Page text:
Kunstraum Innsbruck

Nasan Tur

07 Nov 2014 - 24 Jan 2015

© Nasan Tur
Videostill: Magic, 2013
Courtesy Nasan Tur and Blain/Southern London-Berlin
Schichten (Layers)
7 November 2014 - 24 January 2015

The artist Nasan Tur (*1974) reflects on the political ideologies and subliminal messages manifested in the working conditions of social and artistic practice. While doing so, he investigates the symbols of power and dissent, and how they characterise public space and our current opinions.

In the main space of Kunstraum Innsbruck, Nasan Tur presents the wall piece
Police Paintings (2014). The grey colour fields are appropriations and re-enactments of graffiti found in the external urban space, respectively their overpaintings, which emerged from the interaction between political civic protest and the Istanbul police, the state’s executive arm. In the summer of 2013, Nasan Tur documented in photographs the painted-over slogans of the Gezi Park protest movement and then transferred them one-to-one to the exhibition space. By transferring the political messages, silenced into monochrome planes, the artist not only reflects on how the state behaved towards civic opinion, but also on the complexity of the existing institutional and political conditions. The overpaintings in the process themselves become public manifestations of governmental misuse of power, as the police basically vandalised the very right of free speech and private ownership it is supposed to protect. In the context of the art institution, this double act of vandalism however also takes on a picturesque character, which implies a commentary, that is both ironical and cynical, on art and its reception. Nasan Tur raises the question whether political suppression ultimately might not also, in a positive sense, lead to art, if – despite the preceding effacement of the actual contents – it contributes to a productive and matter-of-fact discussion at the heart of the institutional and publicly funded representation rooms.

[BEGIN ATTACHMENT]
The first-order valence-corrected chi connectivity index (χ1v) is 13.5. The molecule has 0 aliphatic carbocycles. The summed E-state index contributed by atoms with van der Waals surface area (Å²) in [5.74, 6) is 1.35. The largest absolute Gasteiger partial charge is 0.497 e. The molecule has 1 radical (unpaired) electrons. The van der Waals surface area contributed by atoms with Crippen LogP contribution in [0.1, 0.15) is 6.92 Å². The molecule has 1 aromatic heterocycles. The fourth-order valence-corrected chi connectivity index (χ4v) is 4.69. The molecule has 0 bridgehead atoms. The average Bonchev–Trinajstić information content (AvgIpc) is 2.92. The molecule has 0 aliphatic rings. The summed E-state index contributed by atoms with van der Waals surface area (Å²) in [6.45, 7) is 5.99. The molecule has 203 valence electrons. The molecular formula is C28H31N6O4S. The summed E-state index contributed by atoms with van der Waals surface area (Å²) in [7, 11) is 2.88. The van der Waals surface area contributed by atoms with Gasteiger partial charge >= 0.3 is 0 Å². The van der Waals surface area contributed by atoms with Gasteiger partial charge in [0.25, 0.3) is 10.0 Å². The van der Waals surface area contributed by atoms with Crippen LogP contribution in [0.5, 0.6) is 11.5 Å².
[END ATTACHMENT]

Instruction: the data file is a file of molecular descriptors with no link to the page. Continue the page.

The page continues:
The video entitled Magic (2013), shown at the Kunstraum Project Space, also deals with transformative processes and the manipulation of our perception of reality in the cultural and political sense. Against a black background, the viewer sees the hands of the artist doing conjuring tricks. Coming into use here are objects of a political and cultural significance, and by way of the illusionist tricks mechanisms of manipulation and propaganda are laid open. How do we form an opinion, how are we guided in our perception by outside influences? The first shot shows three different cola cans or bottles: Cola Turka, Coca Cola, and Zam Zam Cola. Cola Turka was produced in Turkey from 2003, when anti-American feelings ran high at the beginning of the Iraq war. Zam Zam Cola emerged early on in Iran as a reaction to American imperialism and is being drunk to this day. Other sequences show the transformation of the front page of an American newspaper into the front page of an Arabian paper, or also the artist’s fist in which the Israeli flag mutates into a Palestinian flag. The playful act of the conjuring trick thus serves the juxtaposition of half truth and reality. Only through this juxtaposition we realise that every issue demands observation from various points of view.

By way of these minimal interventions – be it the transferral of graffiti overpaintings to the exhibition room, or the juxtaposition of objects serving propaganda purposes – Nasan Tur demonstrates how complex the process is through which our perception of reality is generated. It constantly is threatened and shaped by influences from the outside, while at the same time remaining open to correction through reflection and intervention. Yours sincerely, Karin Pernegger

Tags: Nasan Tur